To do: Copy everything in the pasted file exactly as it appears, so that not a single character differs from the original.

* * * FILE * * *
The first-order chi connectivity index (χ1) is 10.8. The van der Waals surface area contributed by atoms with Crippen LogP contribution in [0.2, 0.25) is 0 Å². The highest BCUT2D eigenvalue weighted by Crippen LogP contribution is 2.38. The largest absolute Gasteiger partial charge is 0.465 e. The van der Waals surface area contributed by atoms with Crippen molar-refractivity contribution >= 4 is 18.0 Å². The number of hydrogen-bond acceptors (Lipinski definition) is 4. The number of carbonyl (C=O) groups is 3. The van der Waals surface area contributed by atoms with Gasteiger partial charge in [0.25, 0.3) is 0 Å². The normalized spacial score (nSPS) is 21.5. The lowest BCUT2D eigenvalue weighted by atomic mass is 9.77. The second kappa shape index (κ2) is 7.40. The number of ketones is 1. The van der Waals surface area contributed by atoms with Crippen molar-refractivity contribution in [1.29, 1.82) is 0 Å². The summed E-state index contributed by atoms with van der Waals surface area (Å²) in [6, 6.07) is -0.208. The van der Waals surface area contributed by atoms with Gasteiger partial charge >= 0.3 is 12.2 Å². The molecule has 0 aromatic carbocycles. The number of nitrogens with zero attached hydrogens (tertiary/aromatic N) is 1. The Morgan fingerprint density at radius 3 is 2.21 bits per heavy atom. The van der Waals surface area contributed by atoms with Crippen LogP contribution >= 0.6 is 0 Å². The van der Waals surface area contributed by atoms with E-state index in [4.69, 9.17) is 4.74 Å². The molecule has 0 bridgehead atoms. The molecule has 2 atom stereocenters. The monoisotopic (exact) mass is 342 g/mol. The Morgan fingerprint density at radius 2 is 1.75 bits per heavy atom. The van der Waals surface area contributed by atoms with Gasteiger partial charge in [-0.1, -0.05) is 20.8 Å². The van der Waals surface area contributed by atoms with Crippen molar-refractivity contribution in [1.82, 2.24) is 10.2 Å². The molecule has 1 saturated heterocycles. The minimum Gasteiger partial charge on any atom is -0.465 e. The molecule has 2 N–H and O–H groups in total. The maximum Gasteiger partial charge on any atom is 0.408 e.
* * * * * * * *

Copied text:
The first-order chi connectivity index (χ1) is 10.8. The van der Waals surface area contributed by atoms with Crippen LogP contribution in [0.2, 0.25) is 0 Å². The highest BCUT2D eigenvalue weighted by Crippen LogP contribution is 2.38. The largest absolute Gasteiger partial charge is 0.465 e. The van der Waals surface area contributed by atoms with Crippen molar-refractivity contribution >= 4 is 18.0 Å². The number of hydrogen-bond acceptors (Lipinski definition) is 4. The number of carbonyl (C=O) groups is 3. The van der Waals surface area contributed by atoms with Gasteiger partial charge in [0.25, 0.3) is 0 Å². The normalized spacial score (nSPS) is 21.5. The lowest BCUT2D eigenvalue weighted by atomic mass is 9.77. The second kappa shape index (κ2) is 7.40. The number of ketones is 1. The van der Waals surface area contributed by atoms with Crippen molar-refractivity contribution in [1.29, 1.82) is 0 Å². The summed E-state index contributed by atoms with van der Waals surface area (Å²) in [6, 6.07) is -0.208. The van der Waals surface area contributed by atoms with Gasteiger partial charge >= 0.3 is 12.2 Å². The molecule has 0 aromatic carbocycles. The number of nitrogens with zero attached hydrogens (tertiary/aromatic N) is 1. The Morgan fingerprint density at radius 3 is 2.21 bits per heavy atom. The van der Waals surface area contributed by atoms with Crippen LogP contribution >= 0.6 is 0 Å². The van der Waals surface area contributed by atoms with E-state index in [4.69, 9.17) is 4.74 Å². The molecule has 0 bridgehead atoms. The molecule has 2 atom stereocenters. The monoisotopic (exact) mass is 342 g/mol. The Morgan fingerprint density at radius 2 is 1.75 bits per heavy atom. The van der Waals surface area contributed by atoms with Gasteiger partial charge in [-0.1, -0.05) is 20.8 Å². The van der Waals surface area contributed by atoms with Crippen molar-refractivity contribution in [1.82, 2.24) is 10.2 Å². The molecule has 1 saturated heterocycles. The minimum Gasteiger partial charge on any atom is -0.465 e. The molecule has 2 N–H and O–H groups in total. The maximum Gasteiger partial charge on any atom is 0.408 e.